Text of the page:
Natural Sciences


Definition of neuron

A specialized type of cells is known as neuron , which constitutes the nervous system, whose function is to control the voluntary and involuntary functions of the organism.

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Neurons are distinguished by their electrical excitability, which translates into their ability to conduct nerve impulses throughout the extensive network of the nervous system, also transferring them to other cells such as molecular cells.

They are especially abundant in the brain , they can reach the figure of 86 x 109 cells, although this can vary with respect to the animal species. A clear example of this is fruit flies, they have 300,000, unlike certain nematode worms with just 300.

The neurons of an adult individual, moreover, do not tend to reproduce, but they continue to be created in the brain, starting from stem cells and progenitor cells, located only in two regions of the brain: the subgranular zone (ZSG) of the hippocampus and the subventricular zone (ZSV), in a process called neurogenesis.

This does not mean that the entire neural network is restored or restored, nor that it can attack the diseases that deteriorate it by itself, since the new neurons have very specific functions, such as smell.

Apart from neurons, there are multiple nerve cells. So, they share with them the nervous system of glial cells (shwann cells and astrocytes)

Neuron functions

Neurons carry out the messenger and communicator functions of the organism . They have the ability to transmit nerve impulses to other cells in the body, such as molecular cells, and produce movement; to perceive and communicate external stimuli and transform them into an organized reaction, such as in the face of heat, cold, danger, etc .; or to preserve a message that travels in a neural network, thus allowing the storage of information in memory.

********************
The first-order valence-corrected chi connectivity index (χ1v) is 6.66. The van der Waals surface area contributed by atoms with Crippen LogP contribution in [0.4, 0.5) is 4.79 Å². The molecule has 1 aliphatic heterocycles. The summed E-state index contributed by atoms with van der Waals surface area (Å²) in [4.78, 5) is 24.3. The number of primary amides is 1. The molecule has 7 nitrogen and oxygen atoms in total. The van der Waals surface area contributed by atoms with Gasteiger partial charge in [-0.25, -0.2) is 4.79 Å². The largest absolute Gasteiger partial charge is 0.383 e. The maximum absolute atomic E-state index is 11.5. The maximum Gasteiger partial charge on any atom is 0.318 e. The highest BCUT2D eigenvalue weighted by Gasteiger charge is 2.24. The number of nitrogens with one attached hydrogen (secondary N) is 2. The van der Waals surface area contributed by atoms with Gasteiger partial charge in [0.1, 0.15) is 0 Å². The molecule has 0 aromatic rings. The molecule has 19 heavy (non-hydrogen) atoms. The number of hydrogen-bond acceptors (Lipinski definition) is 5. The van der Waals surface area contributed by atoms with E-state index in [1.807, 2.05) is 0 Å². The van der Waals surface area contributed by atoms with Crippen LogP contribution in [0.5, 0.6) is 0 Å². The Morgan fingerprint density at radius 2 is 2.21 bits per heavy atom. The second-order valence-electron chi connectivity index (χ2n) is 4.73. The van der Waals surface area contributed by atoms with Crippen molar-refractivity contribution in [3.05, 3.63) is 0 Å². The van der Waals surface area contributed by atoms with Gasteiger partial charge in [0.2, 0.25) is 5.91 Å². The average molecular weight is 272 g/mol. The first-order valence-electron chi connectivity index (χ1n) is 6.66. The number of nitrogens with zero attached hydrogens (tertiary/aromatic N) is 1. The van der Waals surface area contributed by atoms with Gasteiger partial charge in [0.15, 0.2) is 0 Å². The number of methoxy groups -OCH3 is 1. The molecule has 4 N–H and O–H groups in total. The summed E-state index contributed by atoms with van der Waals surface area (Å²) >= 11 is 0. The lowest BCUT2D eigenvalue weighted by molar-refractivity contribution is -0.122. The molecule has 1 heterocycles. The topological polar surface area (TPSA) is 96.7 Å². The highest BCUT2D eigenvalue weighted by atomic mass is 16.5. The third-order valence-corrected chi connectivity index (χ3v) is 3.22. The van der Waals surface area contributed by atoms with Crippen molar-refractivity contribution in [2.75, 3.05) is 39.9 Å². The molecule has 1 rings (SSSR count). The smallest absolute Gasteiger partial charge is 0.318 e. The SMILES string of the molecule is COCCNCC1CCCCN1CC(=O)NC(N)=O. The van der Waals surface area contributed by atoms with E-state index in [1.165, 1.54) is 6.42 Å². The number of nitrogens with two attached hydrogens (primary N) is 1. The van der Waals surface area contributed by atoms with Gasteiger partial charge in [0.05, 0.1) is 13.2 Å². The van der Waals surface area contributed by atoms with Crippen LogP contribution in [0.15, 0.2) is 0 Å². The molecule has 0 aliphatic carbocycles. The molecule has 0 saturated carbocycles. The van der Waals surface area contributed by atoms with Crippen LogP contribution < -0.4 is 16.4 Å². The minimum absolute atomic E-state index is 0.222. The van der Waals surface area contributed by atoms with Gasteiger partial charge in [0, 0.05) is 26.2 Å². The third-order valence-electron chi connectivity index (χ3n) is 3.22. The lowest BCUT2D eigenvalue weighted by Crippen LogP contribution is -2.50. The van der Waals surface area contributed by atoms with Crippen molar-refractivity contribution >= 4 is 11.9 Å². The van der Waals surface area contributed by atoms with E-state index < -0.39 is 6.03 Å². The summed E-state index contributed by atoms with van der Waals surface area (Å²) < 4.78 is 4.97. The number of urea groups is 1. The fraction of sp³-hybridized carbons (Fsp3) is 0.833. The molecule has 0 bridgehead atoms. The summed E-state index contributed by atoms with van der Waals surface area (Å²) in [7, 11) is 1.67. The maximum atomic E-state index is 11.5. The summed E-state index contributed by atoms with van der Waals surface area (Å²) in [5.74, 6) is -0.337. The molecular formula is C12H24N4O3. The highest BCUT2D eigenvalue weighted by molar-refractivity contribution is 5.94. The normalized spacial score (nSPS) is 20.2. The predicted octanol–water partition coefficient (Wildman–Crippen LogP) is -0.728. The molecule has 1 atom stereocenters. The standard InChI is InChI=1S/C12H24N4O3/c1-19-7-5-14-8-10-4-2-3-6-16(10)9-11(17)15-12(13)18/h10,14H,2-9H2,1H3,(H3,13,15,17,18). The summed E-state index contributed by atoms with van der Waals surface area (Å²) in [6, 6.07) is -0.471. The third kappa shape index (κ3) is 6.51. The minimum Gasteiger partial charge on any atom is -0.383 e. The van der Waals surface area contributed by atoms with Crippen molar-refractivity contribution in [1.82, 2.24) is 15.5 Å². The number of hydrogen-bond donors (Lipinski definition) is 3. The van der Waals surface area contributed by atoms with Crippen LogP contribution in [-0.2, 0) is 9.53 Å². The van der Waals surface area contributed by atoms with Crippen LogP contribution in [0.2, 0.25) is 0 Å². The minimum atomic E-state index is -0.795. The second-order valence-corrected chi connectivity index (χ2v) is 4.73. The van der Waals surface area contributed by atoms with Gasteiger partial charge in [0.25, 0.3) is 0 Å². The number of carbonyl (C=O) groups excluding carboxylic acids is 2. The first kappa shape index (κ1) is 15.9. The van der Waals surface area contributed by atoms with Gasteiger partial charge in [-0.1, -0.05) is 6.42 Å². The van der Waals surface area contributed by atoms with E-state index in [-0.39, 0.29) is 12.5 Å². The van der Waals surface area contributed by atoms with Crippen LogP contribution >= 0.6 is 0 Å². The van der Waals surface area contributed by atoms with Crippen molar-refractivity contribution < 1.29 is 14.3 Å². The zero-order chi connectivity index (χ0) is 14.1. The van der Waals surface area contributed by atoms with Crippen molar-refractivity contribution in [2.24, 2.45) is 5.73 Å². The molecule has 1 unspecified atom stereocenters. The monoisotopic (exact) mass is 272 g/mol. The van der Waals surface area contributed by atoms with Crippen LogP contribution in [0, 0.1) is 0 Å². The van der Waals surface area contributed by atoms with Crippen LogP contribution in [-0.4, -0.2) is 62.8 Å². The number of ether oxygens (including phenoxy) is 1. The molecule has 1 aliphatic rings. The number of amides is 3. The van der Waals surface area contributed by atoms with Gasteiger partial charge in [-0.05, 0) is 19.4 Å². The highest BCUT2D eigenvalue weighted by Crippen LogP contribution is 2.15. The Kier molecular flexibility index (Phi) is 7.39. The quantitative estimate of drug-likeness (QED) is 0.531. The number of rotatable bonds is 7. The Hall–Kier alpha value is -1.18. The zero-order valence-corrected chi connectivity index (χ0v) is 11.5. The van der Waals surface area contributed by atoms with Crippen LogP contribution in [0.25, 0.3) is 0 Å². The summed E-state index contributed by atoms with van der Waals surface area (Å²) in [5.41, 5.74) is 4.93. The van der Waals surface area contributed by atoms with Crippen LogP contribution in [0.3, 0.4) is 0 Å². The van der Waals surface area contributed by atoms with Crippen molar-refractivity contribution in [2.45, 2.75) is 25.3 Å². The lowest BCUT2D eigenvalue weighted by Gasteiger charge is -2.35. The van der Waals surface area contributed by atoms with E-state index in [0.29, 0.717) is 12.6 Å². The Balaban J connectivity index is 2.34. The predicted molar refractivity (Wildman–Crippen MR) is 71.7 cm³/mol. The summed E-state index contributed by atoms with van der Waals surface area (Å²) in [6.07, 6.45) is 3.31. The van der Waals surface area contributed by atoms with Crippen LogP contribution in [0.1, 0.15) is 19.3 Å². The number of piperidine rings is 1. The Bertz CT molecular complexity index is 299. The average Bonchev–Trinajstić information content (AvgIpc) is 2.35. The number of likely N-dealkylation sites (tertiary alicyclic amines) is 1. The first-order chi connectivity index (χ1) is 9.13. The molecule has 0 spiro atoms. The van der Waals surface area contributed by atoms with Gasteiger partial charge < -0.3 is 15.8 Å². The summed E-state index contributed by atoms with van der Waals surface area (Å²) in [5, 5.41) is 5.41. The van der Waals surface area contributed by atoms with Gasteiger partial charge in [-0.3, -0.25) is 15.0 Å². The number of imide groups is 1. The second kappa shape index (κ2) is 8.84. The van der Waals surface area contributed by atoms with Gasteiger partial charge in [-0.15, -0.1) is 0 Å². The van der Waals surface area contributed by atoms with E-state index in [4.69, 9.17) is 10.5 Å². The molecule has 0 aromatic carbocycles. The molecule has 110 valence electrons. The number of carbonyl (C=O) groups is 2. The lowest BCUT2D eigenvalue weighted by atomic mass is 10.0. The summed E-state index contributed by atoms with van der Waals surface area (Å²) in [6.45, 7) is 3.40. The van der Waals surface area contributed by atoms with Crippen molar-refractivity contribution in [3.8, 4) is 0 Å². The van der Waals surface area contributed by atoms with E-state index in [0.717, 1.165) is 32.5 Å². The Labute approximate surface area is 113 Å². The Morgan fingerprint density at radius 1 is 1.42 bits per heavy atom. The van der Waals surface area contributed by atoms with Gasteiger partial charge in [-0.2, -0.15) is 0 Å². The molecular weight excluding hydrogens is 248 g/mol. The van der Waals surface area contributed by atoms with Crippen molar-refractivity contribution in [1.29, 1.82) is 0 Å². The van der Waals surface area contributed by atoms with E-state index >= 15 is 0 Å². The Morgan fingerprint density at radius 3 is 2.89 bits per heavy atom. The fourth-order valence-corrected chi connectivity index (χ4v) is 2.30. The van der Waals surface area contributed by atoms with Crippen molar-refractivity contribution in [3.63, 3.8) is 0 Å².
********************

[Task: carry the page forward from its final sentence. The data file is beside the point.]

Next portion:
This procedure occurs thanks to the electrical transmission between these cells, through the use of sodium and potassium ions, among many other chemical elements that pass from one cell to another. The speed at which this transmission travels is such that it takes about 18.75 milliseconds for an impulse to travel the distance from the toe to the brain, specifically in an adult human.

Examples of neuron types

There are several ways to classify a neuron. The main three are:

According to their shape and size: neurons can have the following appearance:

  • Fusiform: cell-like in appearance, cylindrical.
  • Polyhedral: with a certain geometric shape.
  • Starry: in the form of a star or spider, that is, with many extremities.
  • Pyramidal: they have a pyramid shape.
  • Spherical: round in appearance.

According to their function: judging by the function they perform in the nervous system , we can speak:

    • Motor: those that are related to movement and muscle coordination, both as conscious and reflex.
    • Interneuronal: those that link different types of neurons to each other and allow neural networks, thus giving way to complex thinking, memory, etc.
    • Sensory: those that are related to the perception of stimuli from outside the body through the senses.

According to their polarity: according to the number and arrangement of their electrical terminations they can be:

    • Unipolar: its axon is a single bifurcated extension.
    • Bipolar: with the nucleus in the center, it contains a long axon and dendrite that tend to opposite ends.
    • Multipolar: contains a long axon and multiple dendrites that allow many simultaneous connections.
    • Monopolar: they contain only one dendrite divided in two and that goes to opposite extremes, so they are classified as false unipolar.
    • Anaxonic: extremely small, they do not distinguish their axons from the dendrites.

Neurons and synapses

The synapse process takes place when neurons communicate with each other or with some other cell (like muscles produce gland movements to secrete hormones), thus activating or deactivating certain processes that take place in the body.

This occurs through the transmission of a nerve impulse , that is, the secretion by the emitting cell of a chemical discharge that is generated in its membrane, which produces an electrical discharge perceived by the axon of a neuron. This, in turn, secretes chemical compounds called neurotransmitters, which are perceived by another intermediate neuron and in this way a chain continues that takes fragments of seconds in total.

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